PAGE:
The Knowledge to Act


Tracking Adaptation: Linking research, policy and action

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By Angélica V. Ospina, November 18, 2016

Following the adoption of the Paris Agreement and the discussions held at the COP 22 in Marrakech, the future of climate change adaptation research, policy and practice has reached a crucial stage.

Despite the increasing number of initiatives tackling vulnerability, adaptive capacity and resilience challenges, there is still limited knowledge on how to effectively assess, monitor and learn from adaptation interventions that are taking place at the sub-national, national and regional levels. 

Innovative tools and approaches are needed for developing country adaptation planners to be able to assess, adjust, and learn from their initiatives on a continuous and cost-efficient basis, and ensure that the solutions implemented are having a positive impact on vulnerable populations. Within this context, adaptation tracking is gaining increasing momentum. 

Adaptation tracking involves monitoring and quantifying complex processes of change that take place at the intersection of socio-economic, natural and political systems, and across multiple scales. 

Improving our ability to measure adaptation progress is not only a key component of transparency and accountability for new political commitments and emerging funding, but it is also necessary to foster effective adaptation through ongoing reflection and learning. 

Key Attributes of Adaptation Tracking

Among the main challenges—and opportunities—of the post-2015 climate change agreement, is the development of a global, national adaptation index that allows to characterize, monitor and compare adaptation progress (Ford and Ford, 2015). The 4Cs of Adaptation Tracking model (i.e. consistency, comparability, comprehensiveness and coherence) offers a useful approach to consider the need for a global tracking system to inform the policies, research and actions needed to adapt to the growing challenges posed by climate change. 

There are four key attributes that could help developing country adaptation planners to operationalize adaptation tracking, by ensuring that their approaches are:

  • Cross-cutting, by involving the core elements for monitoring, evaluating and learning in complex contexts: (a) temporal (e.g. short, medium and long-term climate change impacts), (b) sectoral (e.g. needs and priorities of multi-sector stakeholders), (c) geographic (e.g. rural, urban), and (d) scale-related aspects (e.g. interactions between the local, national, and international levels).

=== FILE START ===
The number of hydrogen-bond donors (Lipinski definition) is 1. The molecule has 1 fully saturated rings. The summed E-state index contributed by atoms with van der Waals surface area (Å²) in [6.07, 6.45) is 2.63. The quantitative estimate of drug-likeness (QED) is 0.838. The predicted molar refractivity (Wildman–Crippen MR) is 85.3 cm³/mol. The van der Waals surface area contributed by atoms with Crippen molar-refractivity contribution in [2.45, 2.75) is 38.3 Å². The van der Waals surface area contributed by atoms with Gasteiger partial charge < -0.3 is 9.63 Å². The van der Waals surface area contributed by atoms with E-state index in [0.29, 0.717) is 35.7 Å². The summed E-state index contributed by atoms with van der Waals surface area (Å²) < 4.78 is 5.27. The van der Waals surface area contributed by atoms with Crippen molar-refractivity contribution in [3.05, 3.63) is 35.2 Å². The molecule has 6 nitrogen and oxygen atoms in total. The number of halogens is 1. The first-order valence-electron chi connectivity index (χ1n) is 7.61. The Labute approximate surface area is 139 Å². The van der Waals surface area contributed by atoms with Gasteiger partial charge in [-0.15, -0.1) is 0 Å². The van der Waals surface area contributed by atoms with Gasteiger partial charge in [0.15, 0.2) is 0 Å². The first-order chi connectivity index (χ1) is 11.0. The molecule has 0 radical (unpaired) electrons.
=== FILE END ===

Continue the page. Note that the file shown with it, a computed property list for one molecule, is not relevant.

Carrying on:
• Communicable, so they can deliver useful, actionable information to actors involved in research, policy and action. This attribute is linked to research, particularly from the health field, on the importance of knowledge translation (CIHR, 2005, Sudsawad, P., 2007), and on the role of knowledge brokering (Hammill, 2013). It highlights the need to ensure actionable and relevant reporting (appropriate content and format) for diverse users.
  • Catalytic of adaptation change, providing a repository of both successes and failures in adaptation practice, and fostering experimentation and learning. This requires coordination among multi-sectoral stakeholders and institutions seeking to identify and scale novel adaptive practices.
  • Collaborative, drawing from a well-established body of research and practice on participatory approaches to development (e.g. McGee and Norton, 2000), tracking mechanisms should strive for more inclusive processes that engage and empower the myriad actors that play a role in adaptation processes, across sectors and scales. 

These attributes are represented in the form of contributing arrows in the figure below.

Supportive Attributes of Adaptation Tracking. Adapted from Ford and Ford (2015)

Supportive Attributes of Adaptation Tracking. Adapted from Ford and Ford (2015)

Together, they can strengthen the consistency, coherence, comprehensiveness and comparability of adaptation tracking (AT), and contribute to the effectiveness of functional comparisons and longitudinal analysis about adaptation progress.

Adaptation tracking is represented at the core of research, policy and practice, highlighting the necessary convergence of these fields towards a global, more rigorous system for tracking progress and fostering learning about adaptation.  

Adaptation is a deeply human, highly complex, and distinctly dynamic process of change. In order to address what Ford (2015) refer to as ´the messiness of adaptation´, we need to find a balance between fostering innovation and avoiding re-inventing the wheel. There are many lessons that can inform the development of metrics and benchmarking for adaptation tracking, most notably from experiences in the health care and the policy fields. Lessons could also be drawn from an emerging body of literature that is reviewing, synthesizing, and empirically evaluating experiences in a transdisciplinary context, proposing new criteria to ensure quality research  (e.g. Wickson and Carew, 2014). 

Adaptation tracking offers untapped learning possibilities in the adaptation field.  It can play a key role in the transition from a ´patchwork´ approach to monitoring and evaluation (M&E), towards a ´mosaic´ of experiences and lessons linking adaptation research, policy and action. A ‘mosaic’ that could inform the current and future decision-making and strategizing of adaptation planners from a robust evidence base of adaptation progress at the sub-national, national and international levels. It is not a technical solution that can be implemented in isolation from broader climate change strategies and development goals.

Challenges ahead include re-thinking how to track progress so we can improve adaptation practice, transparency and accountability, while consciously engaging in adaptation programming from a more creative and holistic perspective.